- Authors are a widely disparate group with different priorities. Scholars of 18th-century Spanish literature don’t necessarily think about publishing in exactly the same way that astrophysicists do, and for that reason the two groups may see the benefits of the current system and the concept of “reform” quite differently. Multiply those differences across the huge number of disciplines and subdisciplines in academia, and you have a recipe for quietude, even on initiatives and policies that might impact authors in different disciplines in similar ways.
- Authors don’t understand the issues. I realize that may sound like a bold and maybe condescending claim, but I don’t intend it that way. If scholarly communication were a car, then authors would be like car owners and librarians and publishers would be more like car mechanics. Most car owners know how to drive, but can’t do their own car repair because they don’t fully and intimately understand how engines and drivetrains work. Nor should we expect them to; that’s not their job. Similarly, scholarly authors are always experts in their academic fields, but rarely experts in copyright or publishing systems or access models. Their main job is to produce knowledge and write it up, not to design journals and create access policies. What this means, for example, is that if you ask a randomly-selected faculty member to define “open access” you’re likely to get either a blank stare or a definition that differs quite a bit from the one accepted by librarians and publishers (not that there’s universal agreement on an OA definition among them, either). Ask that same faculty member to describe what Creative Commons licensing is and how it works, and you’re even more likely to get a blank stare. Again, this isn’t a criticism of authors; it’s an observation about necessary divisions of labor and expertise within a complex scholarly-communication ecosystem.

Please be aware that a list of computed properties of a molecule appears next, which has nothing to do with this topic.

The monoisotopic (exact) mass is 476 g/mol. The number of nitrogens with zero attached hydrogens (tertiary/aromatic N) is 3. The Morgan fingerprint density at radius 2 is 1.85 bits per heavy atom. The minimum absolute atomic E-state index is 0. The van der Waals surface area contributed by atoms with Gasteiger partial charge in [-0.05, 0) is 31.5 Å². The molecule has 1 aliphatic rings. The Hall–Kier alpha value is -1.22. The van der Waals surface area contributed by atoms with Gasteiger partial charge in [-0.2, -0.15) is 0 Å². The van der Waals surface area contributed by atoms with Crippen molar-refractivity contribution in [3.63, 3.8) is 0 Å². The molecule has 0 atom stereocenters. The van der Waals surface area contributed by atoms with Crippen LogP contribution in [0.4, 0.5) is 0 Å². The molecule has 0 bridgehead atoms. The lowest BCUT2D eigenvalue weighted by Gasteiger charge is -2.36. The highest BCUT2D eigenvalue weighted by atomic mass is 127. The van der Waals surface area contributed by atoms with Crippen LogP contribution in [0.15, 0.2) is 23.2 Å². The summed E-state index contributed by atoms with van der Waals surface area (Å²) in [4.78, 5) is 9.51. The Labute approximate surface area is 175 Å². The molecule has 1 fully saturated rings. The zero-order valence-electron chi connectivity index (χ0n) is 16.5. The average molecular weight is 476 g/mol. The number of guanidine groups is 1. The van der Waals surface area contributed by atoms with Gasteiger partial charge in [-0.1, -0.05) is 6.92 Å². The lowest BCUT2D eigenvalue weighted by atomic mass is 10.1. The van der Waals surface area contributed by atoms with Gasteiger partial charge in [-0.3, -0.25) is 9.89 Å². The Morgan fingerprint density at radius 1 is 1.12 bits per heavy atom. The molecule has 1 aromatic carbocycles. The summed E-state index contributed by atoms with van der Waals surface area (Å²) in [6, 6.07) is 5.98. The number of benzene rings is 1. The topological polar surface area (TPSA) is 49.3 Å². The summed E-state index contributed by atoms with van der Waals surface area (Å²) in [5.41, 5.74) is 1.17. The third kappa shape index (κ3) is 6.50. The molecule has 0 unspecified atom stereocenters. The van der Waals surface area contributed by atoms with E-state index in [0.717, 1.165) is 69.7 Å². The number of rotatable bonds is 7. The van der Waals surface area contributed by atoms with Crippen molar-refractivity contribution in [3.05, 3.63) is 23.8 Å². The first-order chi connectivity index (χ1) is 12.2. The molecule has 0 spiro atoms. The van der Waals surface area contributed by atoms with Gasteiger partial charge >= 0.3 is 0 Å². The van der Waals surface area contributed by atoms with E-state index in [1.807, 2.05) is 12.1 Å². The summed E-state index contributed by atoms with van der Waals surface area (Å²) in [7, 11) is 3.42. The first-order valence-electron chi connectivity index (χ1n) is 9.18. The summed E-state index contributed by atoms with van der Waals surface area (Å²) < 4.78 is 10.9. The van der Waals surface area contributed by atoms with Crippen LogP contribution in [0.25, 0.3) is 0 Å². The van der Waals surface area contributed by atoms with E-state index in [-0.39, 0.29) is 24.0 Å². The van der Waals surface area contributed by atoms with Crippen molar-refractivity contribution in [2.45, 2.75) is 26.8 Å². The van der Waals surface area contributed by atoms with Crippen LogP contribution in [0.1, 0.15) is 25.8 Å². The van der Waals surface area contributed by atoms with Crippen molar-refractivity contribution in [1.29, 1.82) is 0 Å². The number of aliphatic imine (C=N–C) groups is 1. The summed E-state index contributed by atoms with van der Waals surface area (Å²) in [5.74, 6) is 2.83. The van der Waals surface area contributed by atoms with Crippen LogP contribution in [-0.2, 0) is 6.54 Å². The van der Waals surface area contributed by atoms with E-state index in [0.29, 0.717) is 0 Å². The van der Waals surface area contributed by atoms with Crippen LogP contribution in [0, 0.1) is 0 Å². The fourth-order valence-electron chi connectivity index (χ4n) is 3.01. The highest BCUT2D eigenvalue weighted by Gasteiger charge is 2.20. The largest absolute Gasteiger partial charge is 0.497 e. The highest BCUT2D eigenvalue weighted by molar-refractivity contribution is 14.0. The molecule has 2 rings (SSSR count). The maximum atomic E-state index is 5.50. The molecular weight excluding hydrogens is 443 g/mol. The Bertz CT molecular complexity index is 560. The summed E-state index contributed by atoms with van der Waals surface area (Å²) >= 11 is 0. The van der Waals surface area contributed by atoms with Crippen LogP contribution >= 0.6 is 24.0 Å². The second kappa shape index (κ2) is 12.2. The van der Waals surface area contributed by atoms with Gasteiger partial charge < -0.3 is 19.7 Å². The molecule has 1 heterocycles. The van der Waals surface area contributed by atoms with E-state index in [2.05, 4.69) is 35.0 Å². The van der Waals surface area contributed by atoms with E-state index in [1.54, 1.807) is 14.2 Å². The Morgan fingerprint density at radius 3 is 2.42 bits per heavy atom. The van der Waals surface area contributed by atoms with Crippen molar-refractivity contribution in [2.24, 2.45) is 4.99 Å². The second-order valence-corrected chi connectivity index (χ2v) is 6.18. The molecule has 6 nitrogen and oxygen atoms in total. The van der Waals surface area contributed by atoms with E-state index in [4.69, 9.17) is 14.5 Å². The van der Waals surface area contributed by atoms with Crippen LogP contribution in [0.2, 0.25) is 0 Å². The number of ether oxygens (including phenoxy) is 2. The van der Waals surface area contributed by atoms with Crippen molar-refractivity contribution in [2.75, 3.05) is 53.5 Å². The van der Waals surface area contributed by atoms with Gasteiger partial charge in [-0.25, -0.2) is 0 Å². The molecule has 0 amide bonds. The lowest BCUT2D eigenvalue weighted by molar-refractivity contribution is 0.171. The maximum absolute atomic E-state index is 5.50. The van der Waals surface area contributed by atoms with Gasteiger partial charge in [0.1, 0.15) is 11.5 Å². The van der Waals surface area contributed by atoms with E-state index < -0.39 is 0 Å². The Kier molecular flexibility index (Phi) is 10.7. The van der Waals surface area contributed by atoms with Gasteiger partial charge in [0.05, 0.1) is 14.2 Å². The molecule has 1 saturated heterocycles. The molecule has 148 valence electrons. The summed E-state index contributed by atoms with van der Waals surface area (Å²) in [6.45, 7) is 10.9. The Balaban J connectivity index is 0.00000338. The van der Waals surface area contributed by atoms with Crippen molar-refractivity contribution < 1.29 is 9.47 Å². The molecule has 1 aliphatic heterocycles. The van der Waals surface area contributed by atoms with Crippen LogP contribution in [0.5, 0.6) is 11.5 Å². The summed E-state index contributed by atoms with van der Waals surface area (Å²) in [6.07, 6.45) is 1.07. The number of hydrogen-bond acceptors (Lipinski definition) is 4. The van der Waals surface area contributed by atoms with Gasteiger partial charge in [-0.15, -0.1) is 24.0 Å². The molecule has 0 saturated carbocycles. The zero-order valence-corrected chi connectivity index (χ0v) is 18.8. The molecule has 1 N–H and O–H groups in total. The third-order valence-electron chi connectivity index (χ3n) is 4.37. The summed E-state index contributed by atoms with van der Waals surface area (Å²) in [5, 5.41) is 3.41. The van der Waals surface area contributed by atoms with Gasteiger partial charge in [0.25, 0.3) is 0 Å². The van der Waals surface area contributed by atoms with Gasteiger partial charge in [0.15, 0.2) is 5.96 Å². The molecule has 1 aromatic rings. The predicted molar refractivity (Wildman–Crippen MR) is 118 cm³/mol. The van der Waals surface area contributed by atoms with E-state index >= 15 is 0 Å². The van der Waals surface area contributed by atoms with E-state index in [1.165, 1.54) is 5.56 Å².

- Authors, in their role as authors, are not being invited into the conversation. This is the factor that I actually find disturbing. In my direct experience, the suggestion that authors should be invited into the conversation often creates discomfort and even resentment among the current participants. And yet it seems to me that if the scholarship we are talking about represents the original work of actual people whose rights and reputations are likely to be affected by the outcomes of our conversations, then it probably makes sense for those people to have a place at the table where the conversation is happening. Of course, as noted above, the fact that authors are not a monolithic entity makes it difficult to select representatives from the population of authors. I’m not sure that the difficulty of doing so absolves us of the responsibility, though.
I’d be interested to hear from commenters on this issue. Is it real? If not, is it because authors are better represented in these conversations than I think, or is it because authors don’t actually need to have as active a voice in these conversations as I think they do? And if the issue is real—if we generally do need more authors to be involved—how might we achieve that?